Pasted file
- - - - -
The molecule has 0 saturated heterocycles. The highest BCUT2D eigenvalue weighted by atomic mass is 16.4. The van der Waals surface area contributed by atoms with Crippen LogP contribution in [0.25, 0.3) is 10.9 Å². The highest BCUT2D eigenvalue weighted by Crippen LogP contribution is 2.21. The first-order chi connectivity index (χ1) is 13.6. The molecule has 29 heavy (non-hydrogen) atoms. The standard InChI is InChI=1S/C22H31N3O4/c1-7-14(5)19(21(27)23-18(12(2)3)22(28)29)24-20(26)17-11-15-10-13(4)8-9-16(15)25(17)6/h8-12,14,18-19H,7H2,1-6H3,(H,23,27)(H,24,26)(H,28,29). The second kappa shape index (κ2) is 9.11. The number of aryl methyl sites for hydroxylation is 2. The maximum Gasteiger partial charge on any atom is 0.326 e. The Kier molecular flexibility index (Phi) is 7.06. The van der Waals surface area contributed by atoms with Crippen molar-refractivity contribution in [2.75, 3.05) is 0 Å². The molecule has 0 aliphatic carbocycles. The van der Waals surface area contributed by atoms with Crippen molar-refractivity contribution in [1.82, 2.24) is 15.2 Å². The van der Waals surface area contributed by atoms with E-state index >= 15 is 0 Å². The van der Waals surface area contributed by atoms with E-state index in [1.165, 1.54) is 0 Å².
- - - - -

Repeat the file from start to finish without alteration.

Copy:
The molecule has 0 saturated heterocycles. The highest BCUT2D eigenvalue weighted by atomic mass is 16.4. The van der Waals surface area contributed by atoms with Crippen LogP contribution in [0.25, 0.3) is 10.9 Å². The highest BCUT2D eigenvalue weighted by Crippen LogP contribution is 2.21. The first-order chi connectivity index (χ1) is 13.6. The molecule has 29 heavy (non-hydrogen) atoms. The standard InChI is InChI=1S/C22H31N3O4/c1-7-14(5)19(21(27)23-18(12(2)3)22(28)29)24-20(26)17-11-15-10-13(4)8-9-16(15)25(17)6/h8-12,14,18-19H,7H2,1-6H3,(H,23,27)(H,24,26)(H,28,29). The second kappa shape index (κ2) is 9.11. The number of aryl methyl sites for hydroxylation is 2. The maximum Gasteiger partial charge on any atom is 0.326 e. The Kier molecular flexibility index (Phi) is 7.06. The van der Waals surface area contributed by atoms with Crippen molar-refractivity contribution in [2.75, 3.05) is 0 Å². The molecule has 0 aliphatic carbocycles. The van der Waals surface area contributed by atoms with Crippen molar-refractivity contribution in [1.82, 2.24) is 15.2 Å². The van der Waals surface area contributed by atoms with E-state index >= 15 is 0 Å². The van der Waals surface area contributed by atoms with E-state index in [1.165, 1.54) is 0 Å².